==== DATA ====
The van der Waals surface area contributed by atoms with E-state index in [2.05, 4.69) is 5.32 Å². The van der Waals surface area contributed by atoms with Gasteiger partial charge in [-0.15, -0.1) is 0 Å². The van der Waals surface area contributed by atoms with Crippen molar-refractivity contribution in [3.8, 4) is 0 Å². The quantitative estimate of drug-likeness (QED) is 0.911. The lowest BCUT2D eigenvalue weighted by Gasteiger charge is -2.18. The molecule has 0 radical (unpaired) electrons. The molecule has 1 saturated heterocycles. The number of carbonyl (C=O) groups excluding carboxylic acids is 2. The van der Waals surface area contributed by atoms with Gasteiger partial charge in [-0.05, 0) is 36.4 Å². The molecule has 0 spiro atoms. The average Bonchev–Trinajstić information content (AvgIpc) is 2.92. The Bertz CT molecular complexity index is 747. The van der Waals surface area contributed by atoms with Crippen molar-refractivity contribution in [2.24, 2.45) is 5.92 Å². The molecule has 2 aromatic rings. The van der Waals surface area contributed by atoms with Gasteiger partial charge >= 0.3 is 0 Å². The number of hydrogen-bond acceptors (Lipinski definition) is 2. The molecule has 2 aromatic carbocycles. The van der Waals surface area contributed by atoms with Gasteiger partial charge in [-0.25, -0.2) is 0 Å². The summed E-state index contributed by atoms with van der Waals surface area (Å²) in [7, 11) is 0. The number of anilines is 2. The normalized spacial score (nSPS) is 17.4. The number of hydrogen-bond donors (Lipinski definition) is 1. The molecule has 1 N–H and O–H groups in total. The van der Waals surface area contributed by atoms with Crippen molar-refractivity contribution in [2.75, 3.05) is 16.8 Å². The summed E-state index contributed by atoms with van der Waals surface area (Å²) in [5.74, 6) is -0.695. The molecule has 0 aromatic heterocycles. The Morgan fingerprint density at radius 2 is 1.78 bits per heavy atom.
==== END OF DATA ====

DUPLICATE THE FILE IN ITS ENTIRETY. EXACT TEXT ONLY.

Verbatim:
The van der Waals surface area contributed by atoms with E-state index in [2.05, 4.69) is 5.32 Å². The van der Waals surface area contributed by atoms with Gasteiger partial charge in [-0.15, -0.1) is 0 Å². The van der Waals surface area contributed by atoms with Crippen molar-refractivity contribution in [3.8, 4) is 0 Å². The quantitative estimate of drug-likeness (QED) is 0.911. The lowest BCUT2D eigenvalue weighted by Gasteiger charge is -2.18. The molecule has 0 radical (unpaired) electrons. The molecule has 1 saturated heterocycles. The number of carbonyl (C=O) groups excluding carboxylic acids is 2. The van der Waals surface area contributed by atoms with Gasteiger partial charge in [-0.05, 0) is 36.4 Å². The molecule has 0 spiro atoms. The average Bonchev–Trinajstić information content (AvgIpc) is 2.92. The Bertz CT molecular complexity index is 747. The van der Waals surface area contributed by atoms with Crippen molar-refractivity contribution in [2.24, 2.45) is 5.92 Å². The molecule has 2 aromatic rings. The van der Waals surface area contributed by atoms with Gasteiger partial charge >= 0.3 is 0 Å². The number of hydrogen-bond acceptors (Lipinski definition) is 2. The molecule has 2 aromatic carbocycles. The van der Waals surface area contributed by atoms with Gasteiger partial charge in [-0.25, -0.2) is 0 Å². The summed E-state index contributed by atoms with van der Waals surface area (Å²) in [7, 11) is 0. The number of anilines is 2. The normalized spacial score (nSPS) is 17.4. The number of hydrogen-bond donors (Lipinski definition) is 1. The molecule has 1 N–H and O–H groups in total. The van der Waals surface area contributed by atoms with Crippen molar-refractivity contribution in [2.75, 3.05) is 16.8 Å². The summed E-state index contributed by atoms with van der Waals surface area (Å²) in [5.74, 6) is -0.695. The molecule has 0 aromatic heterocycles. The Morgan fingerprint density at radius 2 is 1.78 bits per heavy atom.